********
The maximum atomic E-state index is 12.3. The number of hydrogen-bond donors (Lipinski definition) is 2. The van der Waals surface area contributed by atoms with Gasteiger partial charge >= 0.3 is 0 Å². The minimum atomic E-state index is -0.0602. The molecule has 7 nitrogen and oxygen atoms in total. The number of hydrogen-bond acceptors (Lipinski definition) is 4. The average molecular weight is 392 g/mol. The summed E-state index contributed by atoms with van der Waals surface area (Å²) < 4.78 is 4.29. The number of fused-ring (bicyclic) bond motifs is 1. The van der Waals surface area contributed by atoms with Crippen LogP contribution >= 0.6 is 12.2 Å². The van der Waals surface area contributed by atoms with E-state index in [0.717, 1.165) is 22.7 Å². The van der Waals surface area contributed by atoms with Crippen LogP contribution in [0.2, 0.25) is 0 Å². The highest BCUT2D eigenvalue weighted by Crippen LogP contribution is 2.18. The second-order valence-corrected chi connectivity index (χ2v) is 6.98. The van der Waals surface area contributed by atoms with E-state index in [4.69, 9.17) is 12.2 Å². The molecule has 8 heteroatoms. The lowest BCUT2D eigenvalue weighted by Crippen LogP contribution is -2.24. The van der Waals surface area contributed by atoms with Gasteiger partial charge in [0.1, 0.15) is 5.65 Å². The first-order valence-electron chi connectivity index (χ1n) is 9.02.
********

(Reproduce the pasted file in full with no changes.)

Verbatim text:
The maximum atomic E-state index is 12.3. The number of hydrogen-bond donors (Lipinski definition) is 2. The van der Waals surface area contributed by atoms with Gasteiger partial charge >= 0.3 is 0 Å². The minimum atomic E-state index is -0.0602. The molecule has 7 nitrogen and oxygen atoms in total. The number of hydrogen-bond acceptors (Lipinski definition) is 4. The average molecular weight is 392 g/mol. The summed E-state index contributed by atoms with van der Waals surface area (Å²) < 4.78 is 4.29. The number of fused-ring (bicyclic) bond motifs is 1. The van der Waals surface area contributed by atoms with Crippen LogP contribution >= 0.6 is 12.2 Å². The van der Waals surface area contributed by atoms with E-state index in [0.717, 1.165) is 22.7 Å². The van der Waals surface area contributed by atoms with Crippen LogP contribution in [0.2, 0.25) is 0 Å². The highest BCUT2D eigenvalue weighted by Crippen LogP contribution is 2.18. The second-order valence-corrected chi connectivity index (χ2v) is 6.98. The van der Waals surface area contributed by atoms with E-state index in [4.69, 9.17) is 12.2 Å². The molecule has 8 heteroatoms. The lowest BCUT2D eigenvalue weighted by Crippen LogP contribution is -2.24. The van der Waals surface area contributed by atoms with Gasteiger partial charge in [0.1, 0.15) is 5.65 Å². The first-order valence-electron chi connectivity index (χ1n) is 9.02.